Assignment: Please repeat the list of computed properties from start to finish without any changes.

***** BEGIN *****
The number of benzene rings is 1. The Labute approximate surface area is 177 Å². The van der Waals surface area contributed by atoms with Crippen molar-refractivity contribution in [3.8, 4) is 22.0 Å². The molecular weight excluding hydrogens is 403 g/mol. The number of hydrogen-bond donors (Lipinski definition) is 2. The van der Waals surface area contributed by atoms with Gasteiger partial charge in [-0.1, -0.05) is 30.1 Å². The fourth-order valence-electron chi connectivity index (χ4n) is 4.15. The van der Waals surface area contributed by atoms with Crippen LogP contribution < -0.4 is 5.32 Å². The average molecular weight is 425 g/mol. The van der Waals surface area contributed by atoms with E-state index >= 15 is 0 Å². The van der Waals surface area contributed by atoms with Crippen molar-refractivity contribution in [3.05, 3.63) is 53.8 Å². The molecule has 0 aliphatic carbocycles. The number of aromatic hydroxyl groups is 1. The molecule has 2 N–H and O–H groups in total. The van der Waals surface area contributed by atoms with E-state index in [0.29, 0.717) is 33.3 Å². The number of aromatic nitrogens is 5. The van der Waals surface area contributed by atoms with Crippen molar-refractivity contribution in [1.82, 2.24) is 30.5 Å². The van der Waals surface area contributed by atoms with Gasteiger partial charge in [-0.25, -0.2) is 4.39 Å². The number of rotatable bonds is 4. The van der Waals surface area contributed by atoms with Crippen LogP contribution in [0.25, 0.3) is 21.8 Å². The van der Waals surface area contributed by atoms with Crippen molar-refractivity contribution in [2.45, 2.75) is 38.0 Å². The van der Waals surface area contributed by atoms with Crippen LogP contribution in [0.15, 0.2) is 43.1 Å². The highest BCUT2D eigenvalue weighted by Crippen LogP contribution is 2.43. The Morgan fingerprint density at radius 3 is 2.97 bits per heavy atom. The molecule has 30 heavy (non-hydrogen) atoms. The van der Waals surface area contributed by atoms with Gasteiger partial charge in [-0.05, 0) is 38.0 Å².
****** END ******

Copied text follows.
The number of benzene rings is 1. The Labute approximate surface area is 177 Å². The van der Waals surface area contributed by atoms with Crippen molar-refractivity contribution in [3.8, 4) is 22.0 Å². The molecular weight excluding hydrogens is 403 g/mol. The number of hydrogen-bond donors (Lipinski definition) is 2. The van der Waals surface area contributed by atoms with Gasteiger partial charge in [-0.1, -0.05) is 30.1 Å². The fourth-order valence-electron chi connectivity index (χ4n) is 4.15. The van der Waals surface area contributed by atoms with Crippen LogP contribution < -0.4 is 5.32 Å². The average molecular weight is 425 g/mol. The van der Waals surface area contributed by atoms with E-state index >= 15 is 0 Å². The van der Waals surface area contributed by atoms with Crippen molar-refractivity contribution in [3.05, 3.63) is 53.8 Å². The molecule has 0 aliphatic carbocycles. The number of aromatic hydroxyl groups is 1. The molecule has 2 N–H and O–H groups in total. The van der Waals surface area contributed by atoms with E-state index in [0.29, 0.717) is 33.3 Å². The number of aromatic nitrogens is 5. The van der Waals surface area contributed by atoms with Crippen molar-refractivity contribution in [1.82, 2.24) is 30.5 Å². The van der Waals surface area contributed by atoms with Gasteiger partial charge in [-0.25, -0.2) is 4.39 Å². The number of rotatable bonds is 4. The van der Waals surface area contributed by atoms with Crippen LogP contribution in [0.25, 0.3) is 21.8 Å². The van der Waals surface area contributed by atoms with Crippen molar-refractivity contribution in [2.45, 2.75) is 38.0 Å². The van der Waals surface area contributed by atoms with Crippen LogP contribution in [0.15, 0.2) is 43.1 Å². The highest BCUT2D eigenvalue weighted by Crippen LogP contribution is 2.43. The Morgan fingerprint density at radius 3 is 2.97 bits per heavy atom. The molecule has 30 heavy (non-hydrogen) atoms. The van der Waals surface area contributed by atoms with Gasteiger partial charge in [-0.05, 0) is 38.0 Å².